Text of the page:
King Air 300 Performance, Specifications and Comparisons

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King Air 300

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King Air 300 Exterior

Performance

The King Air 300 Medium Turboprop is manufactured by Beechcraft between 1983 and . The cabin measures 16.8 feet long by 4.6 feet wide by 4.1 feet tall giving it a total cabin volume of 303 cubic feet making it comfortable for 6 passengers, with the maximum configuration seating 7. The baggage compartment can hold up to 7.7 bags assuming your average piece of luggage is less than 5 cubic feet. The King Air 300 has a maximum range (not including headwinds, high altitude, hot temperatures, or higher capacity) of 1570 miles and a maximum speed of 368 mph. Common names and abbreviations: King Air 300, King Air 300.
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Specifications

  • Category: Medium Turboprop
  • Cabin Volume: 303 cubic feet
  • Baggage Volume: 54 cubic feet
  • Max Speed: 368 mph
  • Range: 1570 miles
  • Fuel Burn: 100 gph
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King Air 300 Interior

History

Beechcraft has long been a mainstay in the aviation community. Founded in the early 1930’s, Beechcraft set the standard for general aviation aircraft throughout much of the late twentieth, and into the twenty-first century. Headquartered in Wichita, Kansas, Beechcraft continues to increase it’s grip throughout the General Aviation community, even after being bought by Textron aviation. While their single engine piston pounder, the Bonanza, is unique and widely recognizable due to its V-Tail Design, Beechcraft is more popular in the Turboprop world. This is largely for one reason: The King Air. Appropriately named, the King Air class from Beechcraft is far and away the most popular turboprop aircraft in the world. Let’s take a look at the King Air 200.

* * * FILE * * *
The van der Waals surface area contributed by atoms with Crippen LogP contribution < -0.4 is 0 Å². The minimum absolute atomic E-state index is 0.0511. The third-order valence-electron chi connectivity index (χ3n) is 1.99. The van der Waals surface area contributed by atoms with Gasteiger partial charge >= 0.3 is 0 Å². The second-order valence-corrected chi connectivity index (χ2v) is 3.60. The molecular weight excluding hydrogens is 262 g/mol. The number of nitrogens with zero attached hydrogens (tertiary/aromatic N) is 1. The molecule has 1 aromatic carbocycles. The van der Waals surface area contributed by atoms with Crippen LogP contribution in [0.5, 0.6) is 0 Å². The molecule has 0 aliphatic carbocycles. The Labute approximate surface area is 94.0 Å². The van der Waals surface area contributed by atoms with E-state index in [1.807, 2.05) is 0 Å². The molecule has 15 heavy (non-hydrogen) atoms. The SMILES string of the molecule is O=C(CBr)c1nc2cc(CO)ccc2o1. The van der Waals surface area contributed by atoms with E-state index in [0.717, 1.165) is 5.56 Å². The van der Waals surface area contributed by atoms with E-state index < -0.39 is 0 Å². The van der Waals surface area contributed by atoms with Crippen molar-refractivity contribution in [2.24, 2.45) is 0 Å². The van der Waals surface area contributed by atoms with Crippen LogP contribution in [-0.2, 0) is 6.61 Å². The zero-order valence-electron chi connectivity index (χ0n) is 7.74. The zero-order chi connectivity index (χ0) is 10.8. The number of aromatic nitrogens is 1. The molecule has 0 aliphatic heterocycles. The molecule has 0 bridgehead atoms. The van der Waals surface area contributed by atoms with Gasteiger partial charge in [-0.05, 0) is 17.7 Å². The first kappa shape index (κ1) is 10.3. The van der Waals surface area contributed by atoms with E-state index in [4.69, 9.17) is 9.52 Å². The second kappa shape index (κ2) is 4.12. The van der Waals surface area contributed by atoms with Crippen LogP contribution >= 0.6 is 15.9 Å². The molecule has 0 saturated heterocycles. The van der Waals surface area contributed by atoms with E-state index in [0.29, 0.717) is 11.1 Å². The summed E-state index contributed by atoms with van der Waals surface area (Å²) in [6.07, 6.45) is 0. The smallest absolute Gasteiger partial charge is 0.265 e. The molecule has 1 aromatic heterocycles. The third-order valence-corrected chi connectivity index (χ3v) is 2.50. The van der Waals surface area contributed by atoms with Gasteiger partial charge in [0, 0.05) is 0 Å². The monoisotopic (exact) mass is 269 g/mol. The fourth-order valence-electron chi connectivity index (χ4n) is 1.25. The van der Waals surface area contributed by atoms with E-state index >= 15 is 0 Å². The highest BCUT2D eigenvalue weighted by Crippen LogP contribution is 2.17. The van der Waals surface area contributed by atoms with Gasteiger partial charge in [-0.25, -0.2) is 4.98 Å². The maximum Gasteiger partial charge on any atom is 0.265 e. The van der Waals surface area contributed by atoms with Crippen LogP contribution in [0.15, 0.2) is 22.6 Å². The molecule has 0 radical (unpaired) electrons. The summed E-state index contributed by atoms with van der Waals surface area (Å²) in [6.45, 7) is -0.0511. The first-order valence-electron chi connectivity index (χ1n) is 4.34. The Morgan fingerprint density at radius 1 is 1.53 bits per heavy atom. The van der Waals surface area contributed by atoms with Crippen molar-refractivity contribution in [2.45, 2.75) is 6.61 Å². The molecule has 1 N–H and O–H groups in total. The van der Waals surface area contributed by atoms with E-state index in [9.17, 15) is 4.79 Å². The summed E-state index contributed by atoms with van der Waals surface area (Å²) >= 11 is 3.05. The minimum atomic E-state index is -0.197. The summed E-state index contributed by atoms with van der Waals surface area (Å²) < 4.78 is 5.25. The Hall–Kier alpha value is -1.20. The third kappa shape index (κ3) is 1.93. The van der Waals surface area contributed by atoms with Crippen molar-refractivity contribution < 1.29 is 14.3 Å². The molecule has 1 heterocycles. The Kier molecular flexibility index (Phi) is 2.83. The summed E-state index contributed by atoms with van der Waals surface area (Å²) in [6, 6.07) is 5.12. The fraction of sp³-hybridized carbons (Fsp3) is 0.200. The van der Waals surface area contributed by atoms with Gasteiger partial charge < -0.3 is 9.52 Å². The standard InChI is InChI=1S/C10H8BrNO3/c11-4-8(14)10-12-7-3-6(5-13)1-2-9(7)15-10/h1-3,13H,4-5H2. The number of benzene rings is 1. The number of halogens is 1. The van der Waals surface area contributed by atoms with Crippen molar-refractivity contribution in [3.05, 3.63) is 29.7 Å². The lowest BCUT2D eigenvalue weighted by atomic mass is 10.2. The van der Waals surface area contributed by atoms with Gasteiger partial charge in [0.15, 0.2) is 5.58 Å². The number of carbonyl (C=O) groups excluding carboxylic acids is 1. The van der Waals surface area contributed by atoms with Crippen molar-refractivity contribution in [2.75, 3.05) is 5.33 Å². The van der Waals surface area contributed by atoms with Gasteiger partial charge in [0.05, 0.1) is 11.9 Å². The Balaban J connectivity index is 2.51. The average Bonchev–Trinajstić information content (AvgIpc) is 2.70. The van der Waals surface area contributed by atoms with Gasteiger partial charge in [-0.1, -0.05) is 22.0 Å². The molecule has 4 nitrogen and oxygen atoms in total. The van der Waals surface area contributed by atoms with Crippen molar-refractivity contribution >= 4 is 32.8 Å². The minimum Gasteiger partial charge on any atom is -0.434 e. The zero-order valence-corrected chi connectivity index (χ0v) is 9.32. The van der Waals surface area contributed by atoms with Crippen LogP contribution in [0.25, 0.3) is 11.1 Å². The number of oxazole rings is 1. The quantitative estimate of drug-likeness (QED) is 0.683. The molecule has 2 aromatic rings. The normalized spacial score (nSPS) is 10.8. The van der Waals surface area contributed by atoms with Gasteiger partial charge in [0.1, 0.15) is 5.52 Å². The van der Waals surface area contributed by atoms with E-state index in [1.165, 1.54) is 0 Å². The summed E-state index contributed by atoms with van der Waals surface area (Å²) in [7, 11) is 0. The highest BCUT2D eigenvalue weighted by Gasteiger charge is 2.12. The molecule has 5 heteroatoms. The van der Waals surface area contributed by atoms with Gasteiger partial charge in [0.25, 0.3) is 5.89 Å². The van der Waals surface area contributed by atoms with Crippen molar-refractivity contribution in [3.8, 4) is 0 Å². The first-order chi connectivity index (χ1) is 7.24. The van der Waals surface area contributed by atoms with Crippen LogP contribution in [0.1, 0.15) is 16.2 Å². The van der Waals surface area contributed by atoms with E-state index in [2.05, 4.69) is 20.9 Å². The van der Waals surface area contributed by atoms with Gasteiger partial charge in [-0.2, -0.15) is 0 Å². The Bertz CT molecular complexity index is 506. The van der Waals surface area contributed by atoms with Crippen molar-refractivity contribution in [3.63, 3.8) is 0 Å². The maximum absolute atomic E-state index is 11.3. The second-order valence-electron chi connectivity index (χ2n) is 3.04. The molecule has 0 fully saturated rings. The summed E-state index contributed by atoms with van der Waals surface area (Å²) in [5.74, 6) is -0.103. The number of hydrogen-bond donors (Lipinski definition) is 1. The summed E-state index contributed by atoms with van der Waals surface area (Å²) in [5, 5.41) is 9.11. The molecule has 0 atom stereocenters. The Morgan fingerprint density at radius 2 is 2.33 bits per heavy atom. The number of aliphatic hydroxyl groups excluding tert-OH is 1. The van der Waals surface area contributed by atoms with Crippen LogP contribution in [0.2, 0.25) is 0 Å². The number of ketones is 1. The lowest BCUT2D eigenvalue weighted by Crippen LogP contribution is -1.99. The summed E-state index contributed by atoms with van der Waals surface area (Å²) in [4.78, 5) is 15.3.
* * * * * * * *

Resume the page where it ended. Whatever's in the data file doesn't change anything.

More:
A New Class

In the early 1980’s Beechcraft sought to improve their abundantly popular Super King Air 200 series with a new reincarnation. They wanted to go faster, increase their capable load and overall throw in more power to an already strong aircraft. To do this, they started with the 200 series airframe. After a few modifications, mostly just straightening the edges and redesigning the cowlings, they looked for more power. Specifically they looked to Pratt & Whitney out of Canada.

Attaching the ever powerful Pratt & Whitney PT6A-60A to the airframe proved to be a gold mine. From their, the specs rocketed up. The extra horsepower increased the Maximum Takeoff Weight to 14,000 pounds. After a few interior updates, the King Air 300 prototype was tested in 1983, and the next year Beechcraft started taking orders.

Just like the King Air 200, the 300 has a T-tail design. This provides greater stability at low speed operations. The fuselage of the King Air 300 is just a stretched version of the 200, albeit with upgraded designs and trims.

King Air 300 V.S. Competition

The allure of the King Air 300 has, and always will, be the fact that it performs like a traditional mid size jet, at a fraction of the cost. The King Air 300 can climb and perform up to 35,000 feet, offering the luxury of high altitude and comfort for its passengers. Compared to most turboprop competitors, who operate in the mid 20,000’s, the King Air 300 reigns supreme. The improved design of the King Air 300 and it’s fuselage allows it’s passengers to maintain the highest level of creature comforts on the market. The updated baggage compartment is located towards the tail, and to the right of the entrance for passengers. This allows passengers or crew the ability to efficiently place luggage out of the way of the cabin. Ultimately leading to a more comfortable ride for everyone.

Long range missions are easily achieved in the King Air 300. Due to a maximum range of 1,500 miles, you can escape winter chills from the Eastern Seaboard down to the Florida Keys in the matter of a few hours. This coupled with an unrivaled speed of 350 mph, catapults the King Air 300 to the top of the Turboprop world.

King Air 300 Exterior

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